"Look on these flowers! as o'er an altar, shedding
On Milton's page soft light from coloured urns--
They are the links man's heart to nature wedding,
When to her breast the prodigal returns.
"They are from lone, wild places--forests, dingles,
Fresh banks of many a low-voiced hidden stream;
Where the sweet star of eve looks down and mingles
Faint lustre with the water-lily's gleam."
This unassuming pretty flower has a salver-shaped corolla; but in
modelling it, I advise its being formed of five petals. Prepare the
latter in double white wax, colour them upon both sides with my lemon
powder (this is a most beautiful preparation), taking the precaution not
to carry the same to the end, or it would prevent adhesion of the wax.
With a small sable brush, form a triangular spot of deep yellow at the
lower end of the broad part of the petal. Attach to the end of a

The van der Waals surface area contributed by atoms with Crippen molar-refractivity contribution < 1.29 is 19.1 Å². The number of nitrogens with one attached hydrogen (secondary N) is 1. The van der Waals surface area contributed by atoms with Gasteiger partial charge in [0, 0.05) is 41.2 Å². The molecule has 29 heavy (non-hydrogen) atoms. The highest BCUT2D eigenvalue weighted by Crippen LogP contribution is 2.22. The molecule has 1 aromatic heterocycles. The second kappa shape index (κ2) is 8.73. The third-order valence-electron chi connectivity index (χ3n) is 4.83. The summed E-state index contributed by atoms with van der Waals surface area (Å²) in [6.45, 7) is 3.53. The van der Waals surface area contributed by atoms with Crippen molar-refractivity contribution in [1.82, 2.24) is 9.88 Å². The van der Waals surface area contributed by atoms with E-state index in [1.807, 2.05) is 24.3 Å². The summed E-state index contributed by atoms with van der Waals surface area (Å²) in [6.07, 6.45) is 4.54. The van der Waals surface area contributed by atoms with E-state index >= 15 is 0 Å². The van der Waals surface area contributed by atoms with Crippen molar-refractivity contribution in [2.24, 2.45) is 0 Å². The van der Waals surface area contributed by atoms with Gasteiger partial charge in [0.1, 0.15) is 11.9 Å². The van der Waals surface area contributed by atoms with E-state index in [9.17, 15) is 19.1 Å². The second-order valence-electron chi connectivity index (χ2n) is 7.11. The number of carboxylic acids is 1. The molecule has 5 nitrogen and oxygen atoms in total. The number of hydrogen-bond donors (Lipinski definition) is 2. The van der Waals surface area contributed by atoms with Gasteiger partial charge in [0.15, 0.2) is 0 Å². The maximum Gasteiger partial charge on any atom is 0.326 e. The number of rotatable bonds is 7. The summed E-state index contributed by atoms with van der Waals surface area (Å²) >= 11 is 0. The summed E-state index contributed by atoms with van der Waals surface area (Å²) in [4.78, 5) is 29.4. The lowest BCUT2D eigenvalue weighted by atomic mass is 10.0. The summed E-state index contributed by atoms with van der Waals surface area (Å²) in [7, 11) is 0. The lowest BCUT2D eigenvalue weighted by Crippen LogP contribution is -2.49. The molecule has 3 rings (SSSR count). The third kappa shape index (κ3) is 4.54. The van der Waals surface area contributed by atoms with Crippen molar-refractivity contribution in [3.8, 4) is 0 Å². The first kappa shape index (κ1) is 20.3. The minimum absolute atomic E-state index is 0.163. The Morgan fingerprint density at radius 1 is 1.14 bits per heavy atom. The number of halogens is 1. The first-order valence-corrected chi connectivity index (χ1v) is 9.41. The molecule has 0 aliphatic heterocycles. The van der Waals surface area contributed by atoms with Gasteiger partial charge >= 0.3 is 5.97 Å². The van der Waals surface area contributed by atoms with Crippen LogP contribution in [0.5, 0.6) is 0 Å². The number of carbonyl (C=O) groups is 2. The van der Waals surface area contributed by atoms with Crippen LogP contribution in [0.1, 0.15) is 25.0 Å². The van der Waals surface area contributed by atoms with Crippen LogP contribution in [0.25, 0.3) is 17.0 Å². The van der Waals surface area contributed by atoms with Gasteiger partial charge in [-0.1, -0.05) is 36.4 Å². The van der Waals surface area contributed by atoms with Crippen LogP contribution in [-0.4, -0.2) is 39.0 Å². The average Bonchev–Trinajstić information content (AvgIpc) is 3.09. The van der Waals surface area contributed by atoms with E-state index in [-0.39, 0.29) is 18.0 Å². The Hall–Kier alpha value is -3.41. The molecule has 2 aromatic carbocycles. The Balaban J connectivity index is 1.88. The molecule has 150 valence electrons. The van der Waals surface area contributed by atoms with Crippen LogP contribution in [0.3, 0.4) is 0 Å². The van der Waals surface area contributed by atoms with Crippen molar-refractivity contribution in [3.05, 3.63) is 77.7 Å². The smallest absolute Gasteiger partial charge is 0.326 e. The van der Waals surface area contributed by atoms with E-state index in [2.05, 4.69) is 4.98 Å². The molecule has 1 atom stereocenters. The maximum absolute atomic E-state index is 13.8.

second-size wire a piece of lemon wax, extending the same half an inch
down the stem; this is to form a foundation: the point is to be neatly
moulded, and to be seen peeping, as it were, from the centre of the
flower. The petals are curled in the following manner;--rest the petal
in the palm of the left hand, placing the side that has the triangular
spot downwards, press the third finger of the right hand in the centre,
and then upon the opposite side strongly indent with the point of the
pin. Place the five petals thus prepared round the stem previously
formed, press the petals neatly together, flattening them down a little
to give the appearance of being formed in one piece. The calyx is cut in
very light green wax, it is in one piece, vandyked at the top into five
points; in each point press the pin, and attach it afterwards round the
neck or tube of the flower. Wash the calyx with a weak solution of gum
water, using for the purpose a sable brush. Sprinkle it over, while
moist, with a little of my prepared down. The stem should look
transparent, consequently the wire must be covered with very light green
or lemon wax. For the leaf, see my general instructions upon foliage.
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